Law Enforcement as Imagined by Alexis Carrington

So - the Bangalore Police's Cheetah Road Squad. Dedicated to fighting crime, protecting the innocent, ensuring peace and harmony etc etc. All noble, all needed and probably (who knows eh?) being executed. Hm. Is that a wrong choice of verb? Done is probably more apt. Or given the designs on their motorcycles, pounced on. Seriously - what is with that leopard print-Dynasty-Joan Collins-Alexis Carrington sashaying round Denver look? I only recently noticed this assault on the senses, though a Google search for Bangalore Police Cheetah Road Squad threw up newspaper and blog entries from waaaay back in 2004.

It is when you come across phenomena like this that you wonder: Which came first - the chicken or the egg? Did they choose the name after Joan Collins had Collins-ized the motorcycles or did they say, "Yea, Cheetah, yea powerful name. A prowler, cool like Alexis, take that Blake! Let's totally spottify the machines."

What, after they spread spots across all these motorcycles, did the police think? Definitely not: those look better as loin cloths, don't they - where are the jungle vines?


Housing gone wrong

Timothy Egan’s excellent post about the McMansion suburbs (“slumburbia”) that were abandoned during this great recession brought back memories of this:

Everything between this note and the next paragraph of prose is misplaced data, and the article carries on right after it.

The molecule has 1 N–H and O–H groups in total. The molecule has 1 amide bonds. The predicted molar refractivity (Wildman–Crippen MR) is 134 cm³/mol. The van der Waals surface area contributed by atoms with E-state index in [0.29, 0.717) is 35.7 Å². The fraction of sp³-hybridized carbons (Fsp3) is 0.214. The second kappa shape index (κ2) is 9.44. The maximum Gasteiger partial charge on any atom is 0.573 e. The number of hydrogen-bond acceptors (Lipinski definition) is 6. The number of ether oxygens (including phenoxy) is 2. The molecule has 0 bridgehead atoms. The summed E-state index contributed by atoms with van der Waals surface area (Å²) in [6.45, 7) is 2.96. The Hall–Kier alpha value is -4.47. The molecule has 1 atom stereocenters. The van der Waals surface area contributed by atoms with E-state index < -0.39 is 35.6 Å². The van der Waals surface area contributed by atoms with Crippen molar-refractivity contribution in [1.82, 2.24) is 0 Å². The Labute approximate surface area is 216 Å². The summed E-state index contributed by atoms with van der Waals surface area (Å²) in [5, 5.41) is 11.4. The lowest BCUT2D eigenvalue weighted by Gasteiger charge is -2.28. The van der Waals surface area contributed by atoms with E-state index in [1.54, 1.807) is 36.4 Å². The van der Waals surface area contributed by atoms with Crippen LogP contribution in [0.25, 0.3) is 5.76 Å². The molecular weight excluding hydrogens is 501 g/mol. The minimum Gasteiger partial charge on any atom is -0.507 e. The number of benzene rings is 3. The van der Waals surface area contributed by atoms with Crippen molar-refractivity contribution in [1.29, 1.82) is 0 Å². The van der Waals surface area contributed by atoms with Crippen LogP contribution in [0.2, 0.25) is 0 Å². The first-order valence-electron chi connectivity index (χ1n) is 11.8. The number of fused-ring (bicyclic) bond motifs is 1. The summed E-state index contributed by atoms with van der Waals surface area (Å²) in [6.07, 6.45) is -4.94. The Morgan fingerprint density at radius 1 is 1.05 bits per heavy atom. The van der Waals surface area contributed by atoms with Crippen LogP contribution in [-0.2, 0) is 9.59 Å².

A year after moving to Bangalore my mother and I decided to look around and see what kind of real estate was up for sale in the city. We fixed on a budget and checked out the listings at various agents’ offices. At the time of course (around two years ago) getting a decent flat within that budget and near enough the city was next to impossible. We were taken by one agent into what felt like the western town set in a Hollywood studio lot – scrubland, empty buildings and dust, so much dust. Trying to think back to that day, I don’t think it was fear of any kind that dominated our emotions, but a kind of sadness. The sight of all those buildings still waiting for life to move in and animate them and the possibility of them remaining unoccupied, made one wonder what exactly has gone wrong with the 21st century vision of housing and urban development.